Nellie Carter’s was scrapbook was a Christmas present from her colleague Charlotte Skinner. As a member of Queen Alexandra's Imperial Military Nursing Service (QAIMNS) she would go to France, Gallipoli, Salonica and Egypt during the war. Everywhere she went she took her scrapbook with her. In it she recorded her patients and colleagues poetry, illustrations, stories and jokes. Ellen Mary Carter was born in Portsmouth on 3 March 1881 to Joseph and Nancy Carter. She had four younger brothers, William, Harry, Benjamin, Herbert and one younger sister, Rosa. All of Carter’s brothers would fight in the war.
Ellen Mary Carter was born in Portsmouth on 3 March 1881 to Joseph and Nancy Carter. She had four younger brothers, William, Harry, Benjamin, Herbert and one younger sister, Rosa. All of Carter’s brothers would fight in the war.Image, top row left to right: William, Harry, Nellie, Benjamin, Herbert
Carter started her nursing training in 1909 at St Mary's Infirmary, Highgate. In 1912 she started her midwifery training at the Military Families Hospital in Portsmouth. During this time she was given a scrapbook from Nurse Skinner for Christmas. Skinner wrote a very apt poem in the book:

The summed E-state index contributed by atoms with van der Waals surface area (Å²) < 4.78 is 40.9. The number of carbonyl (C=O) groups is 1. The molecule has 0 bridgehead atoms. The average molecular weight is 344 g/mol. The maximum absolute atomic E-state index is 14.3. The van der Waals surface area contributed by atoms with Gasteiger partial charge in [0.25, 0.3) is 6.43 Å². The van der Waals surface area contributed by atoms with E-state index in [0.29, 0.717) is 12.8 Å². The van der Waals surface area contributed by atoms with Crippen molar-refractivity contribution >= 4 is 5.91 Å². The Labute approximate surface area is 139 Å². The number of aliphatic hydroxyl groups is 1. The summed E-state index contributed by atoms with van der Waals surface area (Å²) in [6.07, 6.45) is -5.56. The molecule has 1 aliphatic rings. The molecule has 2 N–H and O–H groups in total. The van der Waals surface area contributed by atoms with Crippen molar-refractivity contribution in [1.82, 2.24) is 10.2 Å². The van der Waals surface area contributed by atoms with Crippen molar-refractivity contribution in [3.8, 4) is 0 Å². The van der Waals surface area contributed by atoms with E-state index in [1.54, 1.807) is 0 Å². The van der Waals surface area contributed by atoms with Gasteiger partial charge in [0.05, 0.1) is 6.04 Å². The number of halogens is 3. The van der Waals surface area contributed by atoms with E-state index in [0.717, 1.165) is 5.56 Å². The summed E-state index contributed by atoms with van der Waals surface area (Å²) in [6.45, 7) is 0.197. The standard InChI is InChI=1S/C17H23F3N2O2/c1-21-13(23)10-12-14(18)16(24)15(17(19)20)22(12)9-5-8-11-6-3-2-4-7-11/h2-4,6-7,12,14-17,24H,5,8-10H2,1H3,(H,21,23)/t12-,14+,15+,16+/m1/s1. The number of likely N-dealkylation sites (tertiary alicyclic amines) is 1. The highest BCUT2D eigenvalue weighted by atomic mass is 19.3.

When the name that I write here,
Is dim on the page,
and the leaves of this book
are yellow with age.
Still think of me kindly
& do not forget
Were ever I am I remember you yet.
Carter applied to join the Queen Alexandra's Imperial Military Nursing Service (QAIMNS) on June 10th 1913. Less than a month later was posted to the Military Families Hospital, Curragh, County Kildare. She was here during the ‘Curragh Incident’ in March 1914. British officers threatened to resign rather than fight the Unionists who were opposed to the new Home Rule Act. Carter would have been surrounded by the officers involved in the mutiny. It would have been an incredibly tense time on the Curragh Camp.
Oh doesn’t the day seem dull & long
When all goes right & nothing wrong
Colchester Military Hospital
A few months later, the First World War started and she was transferred to Colchester Military Hospital. Here she collected a few entries in her scrapbook from colleagues and patients.
If scribbling in Albums
With the greatest of please
I scribble in yours
The hospital was quite small, with only 221 beds. During the war Colchester was gradually taken over by the wounded arriving on train, and being taken to one of the eight hospitals that were set up. Colchester would see at least 110,000 wounded men.
From her scrapbook we can see that she was popular in Colchester, the news of her departure causes her colleagues to write well wishes in the pages.
Carter boarded HMS Asturias on 18 June 1915, a few months after it had escaped unscathed from hitting a German mine. Carter worked on the ship for almost a year. During her time on board she travelled to Gallipoli, Salonica and Egypt. The HMS Asturias had been a Royal Mail Ship until 1914, when she was requisitioned by the British Admiralty a to become a Hospital Ship.
As the ripples follow the ship at sea.
So may God’s blessing follow thee